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We’ve begun a new unit in our training school, moving on to the NT Epistles, focusing on 1 Peter.  In the class we use Fee & Stuart’s How to Read the Bible for All Its Worth as our base text (along with its companion volume, How to Read the Bible Book by Book), which has 2 chapters dedicated to studying epistles, one on exegesis and one on hermeneutics.  One of these days I hope to get around to writing more about HTRTBFAIW (yes, I can type that out rather quickly), but for now it’ll suffice to say that I think it’s the most helpful entry level book for teaching the basics of studying the Bible.

But there are other resources I’ve been using in my teaching prep for 1 Peter, and I thought I’d recommend a few for our readers.  Note well: if I were focusing on a more academic study of the book, I’d use far more resources than what I’m putting here.  Since this is a part-time job for me, and I no longer have access to a wealth of commentaries and books like I did at seminary, I can only use what I have at home.  It just so happens that I have some good resources on 1 Peter.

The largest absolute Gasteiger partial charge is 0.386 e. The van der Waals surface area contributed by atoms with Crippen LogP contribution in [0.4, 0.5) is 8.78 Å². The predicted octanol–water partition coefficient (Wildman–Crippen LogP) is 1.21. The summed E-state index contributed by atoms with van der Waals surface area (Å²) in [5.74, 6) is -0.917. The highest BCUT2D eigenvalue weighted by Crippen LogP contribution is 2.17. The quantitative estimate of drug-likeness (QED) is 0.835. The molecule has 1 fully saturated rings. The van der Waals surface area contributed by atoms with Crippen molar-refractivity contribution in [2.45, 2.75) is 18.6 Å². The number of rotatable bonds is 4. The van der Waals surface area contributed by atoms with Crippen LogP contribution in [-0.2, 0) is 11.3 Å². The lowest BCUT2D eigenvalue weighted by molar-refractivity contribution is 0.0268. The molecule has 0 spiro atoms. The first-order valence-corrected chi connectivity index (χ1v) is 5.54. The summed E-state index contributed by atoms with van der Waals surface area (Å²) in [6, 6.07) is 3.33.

As far as commentaries go, the two I’m using the most are Karen Jobes’ 1 Peter in the Baker Exegetical Commentary on the New Testament and Thomas Schreiner’s New American Commentary on 1 Peter (this volume also covers 2 Peter and Jude).  This is the first time I’ve really used Jobes’ work, and I have been very pleased thus far.  She’s a very clear writer, which helps sort through the technical issues she deals with.  Schreiner’s commentary is not as technical, and he’s more limited in his space, which keeps him from diving into issues like one might want.  For instance, in dealing with the term “exiles” (or “foreigners”, etc), Schreiner simply dismisses Elliot’s view (see below) as “not compelling,” whereas Jobes gives a more nuanced treatment of the issue.  Like I said, it’s hard to knock Schreiner on this, since he has less space to work with.  Also, for those who have read Schreiner’s works before, it’s not surprising that he takes a strong Reformed reading of the letters (which tends to show up more in 2 Peter than 1 Peter).